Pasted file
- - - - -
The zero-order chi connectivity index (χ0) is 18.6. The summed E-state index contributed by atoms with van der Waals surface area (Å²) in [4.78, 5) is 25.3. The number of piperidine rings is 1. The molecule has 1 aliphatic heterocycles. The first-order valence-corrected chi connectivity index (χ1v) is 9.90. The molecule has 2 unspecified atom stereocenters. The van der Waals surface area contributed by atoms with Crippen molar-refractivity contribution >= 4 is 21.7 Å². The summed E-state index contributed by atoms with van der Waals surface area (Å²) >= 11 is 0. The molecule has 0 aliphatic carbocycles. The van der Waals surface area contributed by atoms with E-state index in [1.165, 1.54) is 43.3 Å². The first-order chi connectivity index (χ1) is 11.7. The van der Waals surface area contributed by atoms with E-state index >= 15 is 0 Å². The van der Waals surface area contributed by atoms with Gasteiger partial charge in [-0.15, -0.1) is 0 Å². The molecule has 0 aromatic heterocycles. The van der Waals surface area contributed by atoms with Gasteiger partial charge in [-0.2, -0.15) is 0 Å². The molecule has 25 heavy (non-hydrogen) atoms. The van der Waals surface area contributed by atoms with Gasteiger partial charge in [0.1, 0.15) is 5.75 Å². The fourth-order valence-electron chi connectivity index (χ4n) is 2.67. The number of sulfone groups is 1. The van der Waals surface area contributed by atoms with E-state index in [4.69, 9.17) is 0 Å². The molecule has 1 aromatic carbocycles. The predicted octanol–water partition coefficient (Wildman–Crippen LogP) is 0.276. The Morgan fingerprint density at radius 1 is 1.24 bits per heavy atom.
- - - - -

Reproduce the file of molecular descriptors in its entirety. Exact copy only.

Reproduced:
The zero-order chi connectivity index (χ0) is 18.6. The summed E-state index contributed by atoms with van der Waals surface area (Å²) in [4.78, 5) is 25.3. The number of piperidine rings is 1. The molecule has 1 aliphatic heterocycles. The first-order valence-corrected chi connectivity index (χ1v) is 9.90. The molecule has 2 unspecified atom stereocenters. The van der Waals surface area contributed by atoms with Crippen molar-refractivity contribution >= 4 is 21.7 Å². The summed E-state index contributed by atoms with van der Waals surface area (Å²) >= 11 is 0. The molecule has 0 aliphatic carbocycles. The van der Waals surface area contributed by atoms with E-state index in [1.165, 1.54) is 43.3 Å². The first-order chi connectivity index (χ1) is 11.7. The van der Waals surface area contributed by atoms with E-state index >= 15 is 0 Å². The van der Waals surface area contributed by atoms with Gasteiger partial charge in [-0.15, -0.1) is 0 Å². The molecule has 0 aromatic heterocycles. The van der Waals surface area contributed by atoms with Gasteiger partial charge in [-0.2, -0.15) is 0 Å². The molecule has 25 heavy (non-hydrogen) atoms. The van der Waals surface area contributed by atoms with Gasteiger partial charge in [0.1, 0.15) is 5.75 Å². The fourth-order valence-electron chi connectivity index (χ4n) is 2.67. The number of sulfone groups is 1. The van der Waals surface area contributed by atoms with E-state index in [4.69, 9.17) is 0 Å². The molecule has 1 aromatic carbocycles. The predicted octanol–water partition coefficient (Wildman–Crippen LogP) is 0.276. The Morgan fingerprint density at radius 1 is 1.24 bits per heavy atom.